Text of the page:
Focusing empirically on how political and economic forces are always mediated and interpreted by agents, both in individual countries and in the international sphere, Constructing the International Economy sets out what such constructions and what various forms of constructivism mean, both as ways of understanding the world and as sets of varying methods for achieving that understanding. It rejects the assumption that material interests either linearly or simply determine economic outcomes and demands that analysts consider, as a plausible hypothesis, that economies might vary substantially for nonmaterial reasons that affect both institutions and agents' interests.
Constructing the International Economy portrays the diversity of models and approaches that exist among constructivists writing on the international political economy. The authors outline and relate several different arguments for why scholars might attend to social construction, inviting the widest possible array of scholars to engage with such approaches. They examine points of terminological or theoretical confusion that create unnecessary barriers to engagement between constructivists and nonconstructivist work and among different types of constructivism.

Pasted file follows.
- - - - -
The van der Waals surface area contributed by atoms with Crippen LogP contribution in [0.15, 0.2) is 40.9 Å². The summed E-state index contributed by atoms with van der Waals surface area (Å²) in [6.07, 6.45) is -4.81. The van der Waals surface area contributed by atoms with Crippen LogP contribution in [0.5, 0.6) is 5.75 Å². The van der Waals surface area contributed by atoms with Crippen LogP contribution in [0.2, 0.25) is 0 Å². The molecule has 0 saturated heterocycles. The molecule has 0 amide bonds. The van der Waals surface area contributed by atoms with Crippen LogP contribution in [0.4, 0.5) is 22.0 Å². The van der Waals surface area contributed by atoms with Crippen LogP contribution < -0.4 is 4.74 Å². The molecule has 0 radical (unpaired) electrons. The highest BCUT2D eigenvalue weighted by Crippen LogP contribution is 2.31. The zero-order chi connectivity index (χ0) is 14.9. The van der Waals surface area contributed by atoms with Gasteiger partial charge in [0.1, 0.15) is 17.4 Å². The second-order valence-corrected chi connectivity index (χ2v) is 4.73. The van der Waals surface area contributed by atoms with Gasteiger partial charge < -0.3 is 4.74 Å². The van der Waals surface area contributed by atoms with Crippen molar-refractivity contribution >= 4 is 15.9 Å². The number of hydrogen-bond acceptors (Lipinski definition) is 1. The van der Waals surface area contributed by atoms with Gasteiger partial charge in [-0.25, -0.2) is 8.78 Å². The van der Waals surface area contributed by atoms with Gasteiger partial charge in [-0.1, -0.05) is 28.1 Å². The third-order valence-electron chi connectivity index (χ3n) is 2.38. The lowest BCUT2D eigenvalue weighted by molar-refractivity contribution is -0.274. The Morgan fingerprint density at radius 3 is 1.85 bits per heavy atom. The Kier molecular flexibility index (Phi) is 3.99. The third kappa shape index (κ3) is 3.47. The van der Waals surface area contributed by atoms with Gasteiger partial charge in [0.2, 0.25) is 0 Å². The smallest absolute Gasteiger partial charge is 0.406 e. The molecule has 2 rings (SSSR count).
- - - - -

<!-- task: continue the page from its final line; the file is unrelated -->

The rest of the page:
This book provides a tool kit that both constructivists and their critics can use to debate how much and when social construction matters in this deeply important realm
Once upon a time, not very long ago, economic globalization— the free worldwide flow of capital, goods, and labor—looked both inevitable and inexorable. Most governments seemed to embrace the very real benefits being offered by rapid technological change and international markets and sought to liberalize their economies in order to maximize these gains. Policymakers worked to prepare their societies for a world of ever-increasing interconnectedness and relentless competition, and the debate—at least within the United States—started to revolve around how to cope with the effects of this new "flat" earth.